What is our primary use case?
The primary use case is general purpose object storage for preproduction types of test and development. We use it in research, development, test, and evaluations (RDT&E) for software development.
We are using it for the backup and recovery and object storage. We use the Swift and NFS. We have a NAS gateway such as Avere in front of it. So, it is multipurpose. I would like to use it for more direct NFS, if that feature does become available.
How has it helped my organization?
We are able to dynamically grow storage at a lower cost. We can repurpose hardware and buy commodity hardware. There is a huge cost savings, on average $100,000 a year compared to traditional storage for what we have at our size.
What is most valuable?
The SwiftStack Controller, which is the web UI, provides out of band management. This has been one of the best features of it. It allows us to be able to do upgrades and look at performance metrics. It is a top feature and reason to choose the product.
What needs improvement?
The file access needs improvement. The NFS was rolled out as a single service. It needs to be fully integrated into the proxy in a highly available fashion, like the regular proxy access is. I know it's on the roadmap.
With some of the hierarchy, old management storage policies, I would like to be able to move data between different types of storage policies. One of the things that has come up before was being able to do distributed erasure coding. Right now, erasure coding is only supported locally redundant. Products, like Scality, support the ability using multiple rings to do erasure coding that's globally redundant.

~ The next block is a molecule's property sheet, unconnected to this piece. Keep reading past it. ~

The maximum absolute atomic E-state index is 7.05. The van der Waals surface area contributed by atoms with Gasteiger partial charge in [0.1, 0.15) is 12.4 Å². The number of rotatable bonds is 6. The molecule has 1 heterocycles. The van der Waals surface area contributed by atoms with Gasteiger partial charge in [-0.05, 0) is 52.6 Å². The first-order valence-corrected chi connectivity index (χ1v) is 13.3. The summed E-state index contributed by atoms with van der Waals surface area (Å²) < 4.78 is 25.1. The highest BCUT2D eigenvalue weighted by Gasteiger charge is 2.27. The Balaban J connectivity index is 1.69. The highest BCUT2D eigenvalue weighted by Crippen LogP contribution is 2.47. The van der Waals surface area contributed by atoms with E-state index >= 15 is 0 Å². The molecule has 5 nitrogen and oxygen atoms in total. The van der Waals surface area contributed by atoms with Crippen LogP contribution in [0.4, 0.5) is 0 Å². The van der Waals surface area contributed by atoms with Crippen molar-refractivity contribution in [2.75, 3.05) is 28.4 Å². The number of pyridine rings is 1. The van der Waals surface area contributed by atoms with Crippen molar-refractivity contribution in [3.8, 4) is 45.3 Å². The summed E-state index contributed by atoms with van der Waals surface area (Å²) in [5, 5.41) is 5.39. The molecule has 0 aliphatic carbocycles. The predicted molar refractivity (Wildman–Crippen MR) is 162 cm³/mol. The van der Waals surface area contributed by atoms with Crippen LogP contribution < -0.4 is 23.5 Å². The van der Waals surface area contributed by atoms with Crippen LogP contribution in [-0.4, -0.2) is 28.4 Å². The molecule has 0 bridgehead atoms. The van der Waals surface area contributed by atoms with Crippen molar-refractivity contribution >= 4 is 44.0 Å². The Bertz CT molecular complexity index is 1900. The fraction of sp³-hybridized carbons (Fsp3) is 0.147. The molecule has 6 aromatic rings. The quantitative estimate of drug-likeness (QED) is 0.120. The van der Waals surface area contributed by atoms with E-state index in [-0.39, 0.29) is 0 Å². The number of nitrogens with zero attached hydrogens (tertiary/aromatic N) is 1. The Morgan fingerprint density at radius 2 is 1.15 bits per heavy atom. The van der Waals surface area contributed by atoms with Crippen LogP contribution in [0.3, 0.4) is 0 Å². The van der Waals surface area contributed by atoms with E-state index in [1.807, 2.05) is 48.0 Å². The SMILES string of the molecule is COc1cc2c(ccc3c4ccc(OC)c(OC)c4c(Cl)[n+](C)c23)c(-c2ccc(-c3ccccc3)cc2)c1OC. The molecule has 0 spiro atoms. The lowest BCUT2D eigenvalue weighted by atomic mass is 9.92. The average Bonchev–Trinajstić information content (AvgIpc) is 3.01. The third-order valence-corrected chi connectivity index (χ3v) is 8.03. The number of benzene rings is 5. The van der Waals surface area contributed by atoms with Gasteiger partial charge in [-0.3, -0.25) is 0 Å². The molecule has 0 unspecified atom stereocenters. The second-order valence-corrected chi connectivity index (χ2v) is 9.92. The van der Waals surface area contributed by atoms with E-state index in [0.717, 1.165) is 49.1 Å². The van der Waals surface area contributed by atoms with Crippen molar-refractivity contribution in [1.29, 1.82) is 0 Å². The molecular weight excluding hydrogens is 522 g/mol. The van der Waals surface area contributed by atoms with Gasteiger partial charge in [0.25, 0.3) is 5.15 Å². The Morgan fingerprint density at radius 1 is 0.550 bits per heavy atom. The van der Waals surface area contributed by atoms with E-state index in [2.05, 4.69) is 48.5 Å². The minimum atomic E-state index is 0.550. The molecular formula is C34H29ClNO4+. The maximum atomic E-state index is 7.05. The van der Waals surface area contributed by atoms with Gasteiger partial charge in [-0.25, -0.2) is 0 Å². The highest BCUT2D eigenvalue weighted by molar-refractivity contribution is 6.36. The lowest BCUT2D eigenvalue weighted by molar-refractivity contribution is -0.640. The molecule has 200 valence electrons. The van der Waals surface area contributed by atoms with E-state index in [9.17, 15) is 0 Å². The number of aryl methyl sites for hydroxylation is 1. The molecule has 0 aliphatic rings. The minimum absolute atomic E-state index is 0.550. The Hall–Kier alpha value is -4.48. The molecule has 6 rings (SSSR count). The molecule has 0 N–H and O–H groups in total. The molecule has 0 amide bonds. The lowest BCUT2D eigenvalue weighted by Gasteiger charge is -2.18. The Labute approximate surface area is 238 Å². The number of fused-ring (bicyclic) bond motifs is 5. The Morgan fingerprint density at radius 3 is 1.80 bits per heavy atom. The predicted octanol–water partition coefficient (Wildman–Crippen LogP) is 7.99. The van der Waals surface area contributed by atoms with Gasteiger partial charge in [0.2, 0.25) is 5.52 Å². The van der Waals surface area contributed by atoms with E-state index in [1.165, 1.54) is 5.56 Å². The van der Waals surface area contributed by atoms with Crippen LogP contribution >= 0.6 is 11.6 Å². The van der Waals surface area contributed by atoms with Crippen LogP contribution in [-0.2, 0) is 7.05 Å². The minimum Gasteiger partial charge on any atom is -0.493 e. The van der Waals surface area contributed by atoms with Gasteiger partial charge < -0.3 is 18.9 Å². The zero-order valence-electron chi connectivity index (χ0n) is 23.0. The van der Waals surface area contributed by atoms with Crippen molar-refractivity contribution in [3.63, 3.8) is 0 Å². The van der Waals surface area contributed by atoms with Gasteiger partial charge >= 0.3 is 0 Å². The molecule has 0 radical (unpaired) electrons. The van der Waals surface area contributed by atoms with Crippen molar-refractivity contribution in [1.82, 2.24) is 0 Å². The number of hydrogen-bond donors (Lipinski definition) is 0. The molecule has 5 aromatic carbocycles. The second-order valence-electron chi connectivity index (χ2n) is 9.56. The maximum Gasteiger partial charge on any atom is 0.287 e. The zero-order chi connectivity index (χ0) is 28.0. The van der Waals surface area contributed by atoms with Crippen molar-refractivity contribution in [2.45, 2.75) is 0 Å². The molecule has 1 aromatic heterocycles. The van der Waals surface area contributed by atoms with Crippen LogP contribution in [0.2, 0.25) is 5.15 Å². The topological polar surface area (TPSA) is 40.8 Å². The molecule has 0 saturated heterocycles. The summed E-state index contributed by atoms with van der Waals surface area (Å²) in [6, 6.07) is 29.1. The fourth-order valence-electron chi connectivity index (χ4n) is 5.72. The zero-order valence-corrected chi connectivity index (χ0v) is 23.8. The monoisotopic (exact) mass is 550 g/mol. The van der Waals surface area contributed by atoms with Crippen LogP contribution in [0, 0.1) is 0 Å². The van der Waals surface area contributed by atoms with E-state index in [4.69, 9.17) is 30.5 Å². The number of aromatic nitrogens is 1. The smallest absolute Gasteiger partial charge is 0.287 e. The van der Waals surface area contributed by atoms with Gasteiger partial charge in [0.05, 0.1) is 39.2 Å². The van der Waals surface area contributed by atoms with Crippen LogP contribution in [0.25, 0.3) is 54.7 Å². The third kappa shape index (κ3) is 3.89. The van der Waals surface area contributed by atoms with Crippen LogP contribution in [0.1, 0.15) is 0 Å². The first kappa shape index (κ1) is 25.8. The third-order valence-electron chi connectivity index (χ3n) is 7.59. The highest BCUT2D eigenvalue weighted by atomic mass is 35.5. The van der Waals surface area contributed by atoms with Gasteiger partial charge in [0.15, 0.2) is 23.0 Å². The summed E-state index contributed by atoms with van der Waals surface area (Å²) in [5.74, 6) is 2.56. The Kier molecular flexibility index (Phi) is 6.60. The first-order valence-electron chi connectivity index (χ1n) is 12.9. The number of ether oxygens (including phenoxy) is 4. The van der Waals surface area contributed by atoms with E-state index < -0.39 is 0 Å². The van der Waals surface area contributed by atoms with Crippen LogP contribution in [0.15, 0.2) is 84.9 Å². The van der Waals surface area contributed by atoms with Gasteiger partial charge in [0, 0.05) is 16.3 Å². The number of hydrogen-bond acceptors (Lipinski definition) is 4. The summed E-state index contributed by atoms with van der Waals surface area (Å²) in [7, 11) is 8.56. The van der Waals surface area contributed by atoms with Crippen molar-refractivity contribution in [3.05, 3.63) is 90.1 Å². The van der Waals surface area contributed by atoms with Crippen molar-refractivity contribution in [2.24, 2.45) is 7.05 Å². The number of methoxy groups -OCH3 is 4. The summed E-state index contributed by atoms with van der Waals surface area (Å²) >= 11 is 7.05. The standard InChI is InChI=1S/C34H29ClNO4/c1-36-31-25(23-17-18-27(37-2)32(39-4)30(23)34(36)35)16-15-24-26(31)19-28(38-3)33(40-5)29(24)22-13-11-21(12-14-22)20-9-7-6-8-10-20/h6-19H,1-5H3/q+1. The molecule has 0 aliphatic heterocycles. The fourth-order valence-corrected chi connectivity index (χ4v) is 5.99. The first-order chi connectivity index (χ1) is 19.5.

For how long have I used the solution?
I have been using the product since 2015.
What do I think about the stability of the solution?
The hardware stability is independent of SwiftStack. However, the way the durability is configured, it is quite impressive. We have had three years of 100 percent uptime on the system.
SwiftStack is able to offer a level of availability beyond using basic hardware. We don't need special-purpose hardware in order to achieve that level of availability.
The performance is limited to what our hardware is, so the software performs as expected. I have not found any reason to believe that the software has had any performance limitations.
I have a storage administrator who manages SwiftStack. I know we are on the latest version.
What do I think about the scalability of the solution?
It easily scales. We have about 500 users with the majority being software and systems engineers.